A Meticulous Doctor, a Dedicated Volunteer

For nearly thirty years, John Erban, M81, has helped tell the stories of the School of Medicine
John Erban standing at a podium at his 35th Tufts School of Medicine reunion in 2016. The breast cancer clinician and researcher has given time to his alma mater in many ways, including serving as medical editor of a photo from the class of 1981 yearbook.
John Erban was a featured speaker at his thirty-fifth reunion in 2016. The breast cancer clinician and researcher has given time to his alma mater in many ways, including serving as medical editor of Tufts Medicine magazine. Photo: Matthew Healey
January 30, 2020

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The photo on the last page of the Tufts University School of Medicine Class of 1981 yearbook captures its editors playing a board game as they sip wine. Seated on the left and sporting a mustache emblematic of the day is editor-in-chief John Erban.

Producing the yearbook could be painful, Erban recalled recently, using a saltier expression, but it was “a good exercise to get to know everybody and get a feel for how institutions record and retain historical information.”

That experience proved useful nine years later when the school needed a new medical editor for its well-established alumni publication, just renamed Tufts Medicine. They called on Erban, then an assistant professor of medicine and a member of the world-renowned hematology/oncology division at Tufts Medical Center.

Erban served in the volunteer editorial post for nearly thirty years, while earning acclaim as a clinician and researcher specializing in breast cancer, eventually becoming clinical director of Tufts Cancer Center and a School of Medicine professor. Although he set aside the editorial reins in August 2019, following surgery for brain cancer, he continues to inspire.

As medical editor, Erban was responsible for making sure the publication got the medicine right, as its tone evolved from “folksy” to more professional. “As an editor, you realized that there was a lot of incredible stuff going on at the school in most departments, from neuroscience to pediatrics,” he said, “and we did a pretty decent job of covering discoveries.”

Over the years, the magazine benefited from Erban’s insight and the same commitment to asking questions that helped make him a formidable clinician and scientist. “Jack Erban is the best physician I’ve ever met,” said David Wazer, professor of radiation oncology and radiation oncologist-in-chief at Tufts Medical Center. “The meticulousness with which he applies the scientific method in careful analysis of data toward patient management is extraordinary, and his wealth of knowledge is encyclopedic. He combines this with a human touch that to this day I still learn from.”

John Erban shows off his new white coat in this 1981 School of Medicine yearbook photo.

Erban has been a leader in developing and conducting groundbreaking clinical trials in breast cancer. Among them was a large-scale national study that showed high-dose chemotherapy, in conjunction with a bone marrow transplant, was no more effective against breast cancer than standard dose treatment.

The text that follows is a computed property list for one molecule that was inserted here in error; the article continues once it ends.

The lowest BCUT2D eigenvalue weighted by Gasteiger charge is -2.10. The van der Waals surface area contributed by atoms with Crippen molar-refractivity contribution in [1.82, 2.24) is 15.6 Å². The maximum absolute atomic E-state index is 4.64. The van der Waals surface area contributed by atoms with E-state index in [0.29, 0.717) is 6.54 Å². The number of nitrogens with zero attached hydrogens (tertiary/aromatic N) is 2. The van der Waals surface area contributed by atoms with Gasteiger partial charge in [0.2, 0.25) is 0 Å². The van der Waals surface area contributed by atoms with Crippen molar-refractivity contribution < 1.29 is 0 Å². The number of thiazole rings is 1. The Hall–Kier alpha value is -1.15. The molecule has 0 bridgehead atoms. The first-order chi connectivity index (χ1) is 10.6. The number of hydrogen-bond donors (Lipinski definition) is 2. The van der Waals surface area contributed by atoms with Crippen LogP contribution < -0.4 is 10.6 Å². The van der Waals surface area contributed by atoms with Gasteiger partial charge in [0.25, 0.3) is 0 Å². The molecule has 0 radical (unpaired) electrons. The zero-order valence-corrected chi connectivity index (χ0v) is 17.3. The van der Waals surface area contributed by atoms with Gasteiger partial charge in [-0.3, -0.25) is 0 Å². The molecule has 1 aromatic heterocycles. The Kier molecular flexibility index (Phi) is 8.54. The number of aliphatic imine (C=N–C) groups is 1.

“The results of the study went against one prevailing theory at the time that if a little chemo was good, a lot would be much better,” said Erban, who was one of the authors of the paper published in the New England Journal of Medicine in 2000. “The trial closed one treatment door but helped open another one leading to today’s molecularly targeted therapies.” These treatments, which include drugs that target hormones, growth factors, or cancer inhibitors that occur naturally in a healthy body, are better tolerated than traditional chemotherapies.

“Jack and Tufts were at the epicenter of this work which benefited countless women who might otherwise have been transplanted unnecessarily, and spared them this burden. I can’t overstate his role,” Wazer said.

For reasons that still puzzle Erban, Tufts Medical Center was the only one of Boston’s large hospitals that participated in the trial. That spirit of innovation “speaks volumes to what I’m doing now,” Erban said, pointing to a cord running from under his hat to a small carrying case. Inside the case is a device that sends the brain precise electrical impulses via electrodes in a skull cap.

Tufts Medical Center was one of two Massachusetts hospitals participating in a clinical trial that showed this technology, now FDA-approved, benefited patients with brain tumors like his. It’s further evidence, Erban said, that medicine needs to be open to exploring new directions in prevention and control of disease to reduce morbidity and cost to patients.

Here Tufts University has an advantage, Erban said. “Tufts is small but very sophisticated and nimble. We can get people together, and take advantage of our specialties, such as nutrition, more easily than some larger institutions.”

This agility also gives Tufts an opportunity to address the pressing twin challenges of preventing illness and reducing inequalities in health care. “Helping people stay well is the most important thing we can do to control health care costs and reduce disparities,” he said, noting that nutrition, environmental exposures, and exercise deserve more attention, and the School of Medicine and the university can uniquely help advance that conversation.

“Tufts is a place where you could hope a focus of this nature would emerge. Tufts has always had a good and equitable heart,” Erban said. “This is an area where Tufts can jump ahead and teach the world.”

Kim Thurler can be reached at kim.thurler@tufts.edu.

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